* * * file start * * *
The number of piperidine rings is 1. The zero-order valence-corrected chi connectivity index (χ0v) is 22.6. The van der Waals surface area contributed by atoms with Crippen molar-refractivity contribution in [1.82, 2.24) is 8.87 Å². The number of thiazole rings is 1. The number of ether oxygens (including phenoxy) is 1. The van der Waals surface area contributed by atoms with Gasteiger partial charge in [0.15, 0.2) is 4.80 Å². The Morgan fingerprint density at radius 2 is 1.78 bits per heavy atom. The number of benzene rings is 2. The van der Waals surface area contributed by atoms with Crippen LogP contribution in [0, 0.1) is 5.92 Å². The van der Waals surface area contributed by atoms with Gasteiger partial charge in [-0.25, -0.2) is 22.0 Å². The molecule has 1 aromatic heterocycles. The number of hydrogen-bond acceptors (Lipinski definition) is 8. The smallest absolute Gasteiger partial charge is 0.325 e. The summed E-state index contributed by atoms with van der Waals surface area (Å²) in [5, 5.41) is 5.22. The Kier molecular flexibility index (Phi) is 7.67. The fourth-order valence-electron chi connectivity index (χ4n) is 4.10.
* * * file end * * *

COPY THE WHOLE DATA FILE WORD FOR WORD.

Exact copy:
The number of piperidine rings is 1. The zero-order valence-corrected chi connectivity index (χ0v) is 22.6. The van der Waals surface area contributed by atoms with Crippen molar-refractivity contribution in [1.82, 2.24) is 8.87 Å². The number of thiazole rings is 1. The number of ether oxygens (including phenoxy) is 1. The van der Waals surface area contributed by atoms with Gasteiger partial charge in [0.15, 0.2) is 4.80 Å². The Morgan fingerprint density at radius 2 is 1.78 bits per heavy atom. The number of benzene rings is 2. The van der Waals surface area contributed by atoms with Crippen LogP contribution in [0, 0.1) is 5.92 Å². The van der Waals surface area contributed by atoms with Gasteiger partial charge in [-0.25, -0.2) is 22.0 Å². The molecule has 1 aromatic heterocycles. The number of hydrogen-bond acceptors (Lipinski definition) is 8. The smallest absolute Gasteiger partial charge is 0.325 e. The summed E-state index contributed by atoms with van der Waals surface area (Å²) in [5, 5.41) is 5.22. The Kier molecular flexibility index (Phi) is 7.67. The fourth-order valence-electron chi connectivity index (χ4n) is 4.10.